Nowhere is this more apparent than in Hong Kong. As a last outpost of former colonial Britain, the City is one of the world’s greatest financial centres, competing with London and New York for status and prestige. Western commentators believed is due to Hong Kong’s ‘freedoms’ (it was never democratic), transparency and lack of corruption. They contrast this unfavourably with attempts by the mainland to replicate Hong Kong in its cities.
Kurt Tong, a Partner at the Asia Group who served as U.S. Consul General in Hong Kong from 2016 to 2019 writes:
As Beijing pushes forward with its crackdown on political freedom in Hong Kong, undeterred by protests from outside China, many Western observers have comforted themselves with the notion that China will eventually pay a hefty price for its aggression.
The crackdown, some believe, will inevitably lead to Hong Kong’s demise as a global financial centre.
Not so, Kurt Tong concludes:
The urge in Washington, London, and other capitals to punish China for what it has done in Hong Kong is natural and palpable, but outside powers lack leverage to influence Chinese policy. The uncomfortable truth is that Hong Kong, despite the hollowing out of its democratic system, remains tremendously useful to the United States and other Western powers, and its continued success as a financial market and economic gateway to China remains important for the global economy.
Mr Tong falls into the western trap of believing that Hong Kong was somehow democratic before cracking down on rioters. As Alex Lo, writing in the South China Morning Post, says:
The city is not losing a democracy it never had but simply going back to being an apolitical community focusing on finance and trade, as it had always been, after a brief and anomalous period of intense and often violent politicisation.
Kurt Tong and Alex Lo are right. Hong Kong is all about finance and trade. Politics are important only if they facilitate, or hinder, business. The blunt pragmatism of this position baffles the USA. How can any group of people willingly ignore their political rights? By implication, they must be ‘brutally supressed’.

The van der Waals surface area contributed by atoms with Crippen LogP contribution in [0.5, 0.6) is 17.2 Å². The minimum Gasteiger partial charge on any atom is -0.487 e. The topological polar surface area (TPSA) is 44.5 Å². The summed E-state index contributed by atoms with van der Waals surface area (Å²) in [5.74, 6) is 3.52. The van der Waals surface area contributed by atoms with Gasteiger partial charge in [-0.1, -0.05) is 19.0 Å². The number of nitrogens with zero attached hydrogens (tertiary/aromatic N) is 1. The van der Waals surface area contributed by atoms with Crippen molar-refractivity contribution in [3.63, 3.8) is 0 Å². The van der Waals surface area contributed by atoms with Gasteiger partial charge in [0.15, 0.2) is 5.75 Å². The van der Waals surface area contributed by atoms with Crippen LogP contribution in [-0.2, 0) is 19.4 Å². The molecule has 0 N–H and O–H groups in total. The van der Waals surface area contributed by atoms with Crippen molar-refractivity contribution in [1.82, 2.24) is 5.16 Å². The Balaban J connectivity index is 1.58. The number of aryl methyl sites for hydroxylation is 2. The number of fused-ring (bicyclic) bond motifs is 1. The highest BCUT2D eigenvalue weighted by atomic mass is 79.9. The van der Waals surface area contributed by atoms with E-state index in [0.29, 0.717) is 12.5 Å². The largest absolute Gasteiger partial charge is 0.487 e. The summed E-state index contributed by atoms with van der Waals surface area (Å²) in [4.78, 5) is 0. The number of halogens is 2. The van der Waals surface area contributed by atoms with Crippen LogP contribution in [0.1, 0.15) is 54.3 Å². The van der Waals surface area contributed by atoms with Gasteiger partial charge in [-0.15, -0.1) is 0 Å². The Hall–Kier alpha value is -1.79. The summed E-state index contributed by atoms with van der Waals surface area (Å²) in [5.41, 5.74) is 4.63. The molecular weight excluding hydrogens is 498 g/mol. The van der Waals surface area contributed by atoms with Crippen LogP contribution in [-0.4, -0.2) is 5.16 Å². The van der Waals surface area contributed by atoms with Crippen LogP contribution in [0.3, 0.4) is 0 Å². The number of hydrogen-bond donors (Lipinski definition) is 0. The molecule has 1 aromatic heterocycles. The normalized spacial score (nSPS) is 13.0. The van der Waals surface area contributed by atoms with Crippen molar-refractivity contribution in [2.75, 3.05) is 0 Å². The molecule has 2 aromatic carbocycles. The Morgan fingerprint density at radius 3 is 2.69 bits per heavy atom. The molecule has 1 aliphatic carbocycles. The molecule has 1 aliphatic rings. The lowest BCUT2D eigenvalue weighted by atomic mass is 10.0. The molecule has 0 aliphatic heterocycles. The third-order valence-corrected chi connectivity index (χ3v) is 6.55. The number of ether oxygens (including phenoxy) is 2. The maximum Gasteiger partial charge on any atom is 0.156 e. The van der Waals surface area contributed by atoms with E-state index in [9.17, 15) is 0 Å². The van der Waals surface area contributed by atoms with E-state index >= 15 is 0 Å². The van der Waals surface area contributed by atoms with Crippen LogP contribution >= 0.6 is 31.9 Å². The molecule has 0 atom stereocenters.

How can this be?
The answer to both sides is in my blog in March 2020. It has nothing to do with economics or freedom, and everything to do with history and culture. China’s far older and larger civilisation had to develop ways to feed and house a huge population thousands of years ago. The best way to do this at the time was to instil order and discipline in individuals so that the family and the community received preference over individual rights. Order and discipline were paramount. This is still true today. It is culture – not politics.
By contrast, the pioneers who founded the USA, were champions of individualism and ‘freedom’. That is why they left England in the first place. Indeed, from Greek philosophy through to England’s Magna Carta and the French revolution, Europeans struggled to free themselves from feudalism and absolute monarchy. The founding of the Protestant creed of Christianity, for example, was, as its name implies, to bring about freedom of worship.
China and the West each consider that their beliefs are right. And so they are – for their own cultures. In economics too there are major differences. China believes its controlled economy is more efficient.
The USA, and other western nations, believe theirs are more creative and dynamic. It is, however, hypocritical to use philosophy to justify economic struggles.The USA has lost some of its global ‘authority’. China is recovering its global position after centuries of decline. It is that simple. If there were not a competitive struggle between them, it would be surprising. Both countries have ‘hawks and doves’ trying to influence policy and secure allies in their cause.Angry rhetoric from both sides is futile and mutually self-destructive. Economic competition benefits everyone. Nations and people will respect each other to the extent that each can be of benefit to their own country and thus to the world.
Both Western and Chinese must acknowledge each other and work together for all our sakes.
Worked on the article: